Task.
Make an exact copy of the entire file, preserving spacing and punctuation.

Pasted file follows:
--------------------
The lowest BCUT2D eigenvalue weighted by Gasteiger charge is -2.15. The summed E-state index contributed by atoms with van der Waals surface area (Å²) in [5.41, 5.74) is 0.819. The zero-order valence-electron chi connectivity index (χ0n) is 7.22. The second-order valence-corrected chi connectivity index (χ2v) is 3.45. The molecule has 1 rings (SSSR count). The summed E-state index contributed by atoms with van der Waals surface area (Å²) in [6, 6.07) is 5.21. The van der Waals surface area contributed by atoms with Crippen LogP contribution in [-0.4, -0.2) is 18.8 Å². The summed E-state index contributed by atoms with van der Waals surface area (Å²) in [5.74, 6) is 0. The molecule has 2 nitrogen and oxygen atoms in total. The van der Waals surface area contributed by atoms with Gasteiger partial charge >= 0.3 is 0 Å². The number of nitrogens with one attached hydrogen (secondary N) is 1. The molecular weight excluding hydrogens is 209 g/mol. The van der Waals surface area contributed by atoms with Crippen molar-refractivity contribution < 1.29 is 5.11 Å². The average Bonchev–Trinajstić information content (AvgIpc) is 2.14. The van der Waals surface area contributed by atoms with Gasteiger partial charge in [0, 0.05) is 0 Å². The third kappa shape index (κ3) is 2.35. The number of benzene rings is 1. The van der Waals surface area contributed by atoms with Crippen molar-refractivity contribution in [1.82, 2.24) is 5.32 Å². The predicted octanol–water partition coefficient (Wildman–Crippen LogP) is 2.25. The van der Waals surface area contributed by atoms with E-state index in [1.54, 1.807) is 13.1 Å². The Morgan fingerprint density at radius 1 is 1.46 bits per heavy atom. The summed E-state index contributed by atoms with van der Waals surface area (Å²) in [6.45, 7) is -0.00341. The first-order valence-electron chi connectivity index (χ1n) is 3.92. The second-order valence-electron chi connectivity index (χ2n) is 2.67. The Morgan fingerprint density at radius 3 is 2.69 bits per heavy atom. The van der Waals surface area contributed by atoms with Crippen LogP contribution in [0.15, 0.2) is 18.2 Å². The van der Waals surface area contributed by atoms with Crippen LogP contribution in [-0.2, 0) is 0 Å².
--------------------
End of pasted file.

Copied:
The lowest BCUT2D eigenvalue weighted by Gasteiger charge is -2.15. The summed E-state index contributed by atoms with van der Waals surface area (Å²) in [5.41, 5.74) is 0.819. The zero-order valence-electron chi connectivity index (χ0n) is 7.22. The second-order valence-corrected chi connectivity index (χ2v) is 3.45. The molecule has 1 rings (SSSR count). The summed E-state index contributed by atoms with van der Waals surface area (Å²) in [6, 6.07) is 5.21. The van der Waals surface area contributed by atoms with Crippen LogP contribution in [-0.4, -0.2) is 18.8 Å². The summed E-state index contributed by atoms with van der Waals surface area (Å²) in [5.74, 6) is 0. The molecule has 2 nitrogen and oxygen atoms in total. The van der Waals surface area contributed by atoms with Gasteiger partial charge >= 0.3 is 0 Å². The number of nitrogens with one attached hydrogen (secondary N) is 1. The molecular weight excluding hydrogens is 209 g/mol. The van der Waals surface area contributed by atoms with Crippen molar-refractivity contribution < 1.29 is 5.11 Å². The average Bonchev–Trinajstić information content (AvgIpc) is 2.14. The van der Waals surface area contributed by atoms with Gasteiger partial charge in [0, 0.05) is 0 Å². The third kappa shape index (κ3) is 2.35. The number of benzene rings is 1. The van der Waals surface area contributed by atoms with Crippen molar-refractivity contribution in [1.82, 2.24) is 5.32 Å². The predicted octanol–water partition coefficient (Wildman–Crippen LogP) is 2.25. The van der Waals surface area contributed by atoms with E-state index in [1.54, 1.807) is 13.1 Å². The Morgan fingerprint density at radius 1 is 1.46 bits per heavy atom. The summed E-state index contributed by atoms with van der Waals surface area (Å²) in [6.45, 7) is -0.00341. The first-order valence-electron chi connectivity index (χ1n) is 3.92. The second-order valence-electron chi connectivity index (χ2n) is 2.67. The Morgan fingerprint density at radius 3 is 2.69 bits per heavy atom. The van der Waals surface area contributed by atoms with Crippen LogP contribution in [0.15, 0.2) is 18.2 Å². The van der Waals surface area contributed by atoms with Crippen LogP contribution in [-0.2, 0) is 0 Å².